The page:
Today, the park area has become a recreation area for residents and visitors of the Northern Capital, while maintaining its original value. The tradition of the newlyweds to lay flowers on the Champ de Mars at the foot of the Monument to the Fighters of the Revolution, which came from Soviet times, has survived to this day.

The center of St. Petersburg is decorated with one of the largest public gardens in the city, which is called the Field of Mars. The park area on the one hand borders with Mikhailovsky and Summer Gardens, and on the other - with Suvorov Square and Neva Square. The history of the green complex is connected with the very foundation of the city.

In the 18th century, there was a huge swamp bordered by a grove. However, soon they decided to drain the marshland and gave it the name Big Meadow. This area turned into a resting place for soldiers, and during the holidays it was held folk festivals, which is why it was renamed the Funny Field. During the reign of Catherine I, a beautiful park was made from this zone, which was given the name Tsaritsyn Meadow.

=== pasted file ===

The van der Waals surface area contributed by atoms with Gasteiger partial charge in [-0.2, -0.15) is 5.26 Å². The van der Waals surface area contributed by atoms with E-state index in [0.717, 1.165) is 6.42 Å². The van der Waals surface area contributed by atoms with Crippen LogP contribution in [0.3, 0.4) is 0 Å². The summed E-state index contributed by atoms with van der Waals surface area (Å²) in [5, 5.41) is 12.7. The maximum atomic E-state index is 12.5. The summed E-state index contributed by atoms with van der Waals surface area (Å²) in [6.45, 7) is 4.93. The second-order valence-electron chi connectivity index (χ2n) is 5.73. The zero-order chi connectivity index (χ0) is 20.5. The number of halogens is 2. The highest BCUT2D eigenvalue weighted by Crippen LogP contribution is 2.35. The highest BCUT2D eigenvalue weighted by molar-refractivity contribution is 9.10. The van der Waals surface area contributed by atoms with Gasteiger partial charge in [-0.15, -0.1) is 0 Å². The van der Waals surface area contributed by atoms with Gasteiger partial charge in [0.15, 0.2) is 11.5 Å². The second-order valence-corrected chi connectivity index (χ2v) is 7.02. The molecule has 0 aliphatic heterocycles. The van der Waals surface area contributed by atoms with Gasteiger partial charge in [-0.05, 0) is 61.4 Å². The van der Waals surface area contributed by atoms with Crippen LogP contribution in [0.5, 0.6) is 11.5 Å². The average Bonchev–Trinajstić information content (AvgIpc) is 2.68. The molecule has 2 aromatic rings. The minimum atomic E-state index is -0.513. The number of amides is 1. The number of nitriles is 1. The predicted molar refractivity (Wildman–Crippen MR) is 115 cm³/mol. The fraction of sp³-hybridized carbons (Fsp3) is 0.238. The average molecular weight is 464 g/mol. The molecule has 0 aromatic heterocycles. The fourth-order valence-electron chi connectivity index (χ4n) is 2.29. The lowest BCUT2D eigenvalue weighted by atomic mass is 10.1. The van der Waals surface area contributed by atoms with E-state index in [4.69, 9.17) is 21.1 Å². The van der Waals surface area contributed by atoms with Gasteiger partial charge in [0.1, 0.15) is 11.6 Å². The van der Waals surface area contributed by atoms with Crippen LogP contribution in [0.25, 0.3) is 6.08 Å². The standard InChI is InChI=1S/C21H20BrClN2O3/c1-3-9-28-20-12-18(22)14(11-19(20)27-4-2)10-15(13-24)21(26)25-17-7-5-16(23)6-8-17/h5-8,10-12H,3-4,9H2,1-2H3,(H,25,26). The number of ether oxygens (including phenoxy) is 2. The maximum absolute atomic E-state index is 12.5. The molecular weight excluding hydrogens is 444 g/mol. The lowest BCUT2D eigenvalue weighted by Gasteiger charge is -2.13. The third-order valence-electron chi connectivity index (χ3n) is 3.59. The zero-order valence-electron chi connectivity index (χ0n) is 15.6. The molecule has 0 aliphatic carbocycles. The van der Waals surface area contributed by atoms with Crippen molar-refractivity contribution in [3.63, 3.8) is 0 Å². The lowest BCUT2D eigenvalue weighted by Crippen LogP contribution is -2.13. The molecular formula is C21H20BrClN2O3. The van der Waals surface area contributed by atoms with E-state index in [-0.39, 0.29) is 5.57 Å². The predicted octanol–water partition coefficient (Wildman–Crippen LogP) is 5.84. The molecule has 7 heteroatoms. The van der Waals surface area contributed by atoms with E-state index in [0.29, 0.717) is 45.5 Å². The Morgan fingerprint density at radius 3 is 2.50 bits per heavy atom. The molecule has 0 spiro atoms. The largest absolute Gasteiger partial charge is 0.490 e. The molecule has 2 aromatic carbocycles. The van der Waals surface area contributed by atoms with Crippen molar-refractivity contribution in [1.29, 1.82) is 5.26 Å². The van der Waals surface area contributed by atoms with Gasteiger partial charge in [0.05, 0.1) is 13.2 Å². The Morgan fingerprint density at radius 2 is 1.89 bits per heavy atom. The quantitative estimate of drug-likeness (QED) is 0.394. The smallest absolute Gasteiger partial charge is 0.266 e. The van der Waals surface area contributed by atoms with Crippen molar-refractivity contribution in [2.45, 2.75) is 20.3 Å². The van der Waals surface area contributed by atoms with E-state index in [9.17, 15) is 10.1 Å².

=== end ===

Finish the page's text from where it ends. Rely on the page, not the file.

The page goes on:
When Peter I decided to build his summer residence here, the well-groomed park became the main parade ground for maneuvers and masquerades. In 1805, this area was given its modern name - the Field of Mars. The new name was associated with the erection of a monument to the legendary commander Alexander Suvorov here, whose bust is dressed in knight's armor of the god of war Mars. Since then, the territory has a memorial and military character associated with the installation of monuments to military personalities.